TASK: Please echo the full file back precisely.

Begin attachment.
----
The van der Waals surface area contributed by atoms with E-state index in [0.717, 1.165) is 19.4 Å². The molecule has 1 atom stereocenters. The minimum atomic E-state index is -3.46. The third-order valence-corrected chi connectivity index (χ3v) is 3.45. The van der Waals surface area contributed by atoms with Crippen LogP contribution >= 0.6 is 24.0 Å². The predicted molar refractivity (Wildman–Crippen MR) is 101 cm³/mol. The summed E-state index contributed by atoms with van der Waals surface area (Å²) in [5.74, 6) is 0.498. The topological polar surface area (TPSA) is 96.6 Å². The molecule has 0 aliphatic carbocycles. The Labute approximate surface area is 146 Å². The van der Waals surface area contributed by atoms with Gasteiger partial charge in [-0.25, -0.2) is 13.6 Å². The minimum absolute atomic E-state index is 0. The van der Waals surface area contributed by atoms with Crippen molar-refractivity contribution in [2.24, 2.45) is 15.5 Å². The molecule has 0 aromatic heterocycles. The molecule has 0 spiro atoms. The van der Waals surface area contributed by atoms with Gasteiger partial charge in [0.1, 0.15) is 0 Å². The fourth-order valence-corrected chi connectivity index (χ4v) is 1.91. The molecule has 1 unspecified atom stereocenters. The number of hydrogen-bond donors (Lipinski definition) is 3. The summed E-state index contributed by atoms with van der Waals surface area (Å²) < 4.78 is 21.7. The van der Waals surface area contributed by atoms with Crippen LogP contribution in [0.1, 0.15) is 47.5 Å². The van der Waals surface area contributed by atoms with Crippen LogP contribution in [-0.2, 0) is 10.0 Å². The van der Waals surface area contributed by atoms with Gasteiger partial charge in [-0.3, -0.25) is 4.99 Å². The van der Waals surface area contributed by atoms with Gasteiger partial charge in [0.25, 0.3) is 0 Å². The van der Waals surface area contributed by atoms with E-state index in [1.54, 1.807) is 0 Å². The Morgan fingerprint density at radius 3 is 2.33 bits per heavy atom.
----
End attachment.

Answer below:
The van der Waals surface area contributed by atoms with E-state index in [0.717, 1.165) is 19.4 Å². The molecule has 1 atom stereocenters. The minimum atomic E-state index is -3.46. The third-order valence-corrected chi connectivity index (χ3v) is 3.45. The van der Waals surface area contributed by atoms with Crippen LogP contribution >= 0.6 is 24.0 Å². The predicted molar refractivity (Wildman–Crippen MR) is 101 cm³/mol. The summed E-state index contributed by atoms with van der Waals surface area (Å²) in [5.74, 6) is 0.498. The topological polar surface area (TPSA) is 96.6 Å². The molecule has 0 aliphatic carbocycles. The Labute approximate surface area is 146 Å². The van der Waals surface area contributed by atoms with Gasteiger partial charge in [-0.25, -0.2) is 13.6 Å². The minimum absolute atomic E-state index is 0. The van der Waals surface area contributed by atoms with Crippen molar-refractivity contribution in [2.24, 2.45) is 15.5 Å². The molecule has 0 aromatic heterocycles. The molecule has 0 spiro atoms. The van der Waals surface area contributed by atoms with Gasteiger partial charge in [0.1, 0.15) is 0 Å². The fourth-order valence-corrected chi connectivity index (χ4v) is 1.91. The molecule has 1 unspecified atom stereocenters. The number of hydrogen-bond donors (Lipinski definition) is 3. The summed E-state index contributed by atoms with van der Waals surface area (Å²) < 4.78 is 21.7. The van der Waals surface area contributed by atoms with Crippen LogP contribution in [0.1, 0.15) is 47.5 Å². The van der Waals surface area contributed by atoms with Crippen LogP contribution in [-0.2, 0) is 10.0 Å². The van der Waals surface area contributed by atoms with Gasteiger partial charge in [-0.3, -0.25) is 4.99 Å². The van der Waals surface area contributed by atoms with Gasteiger partial charge in [0.25, 0.3) is 0 Å². The van der Waals surface area contributed by atoms with E-state index in [1.54, 1.807) is 0 Å². The Morgan fingerprint density at radius 3 is 2.33 bits per heavy atom.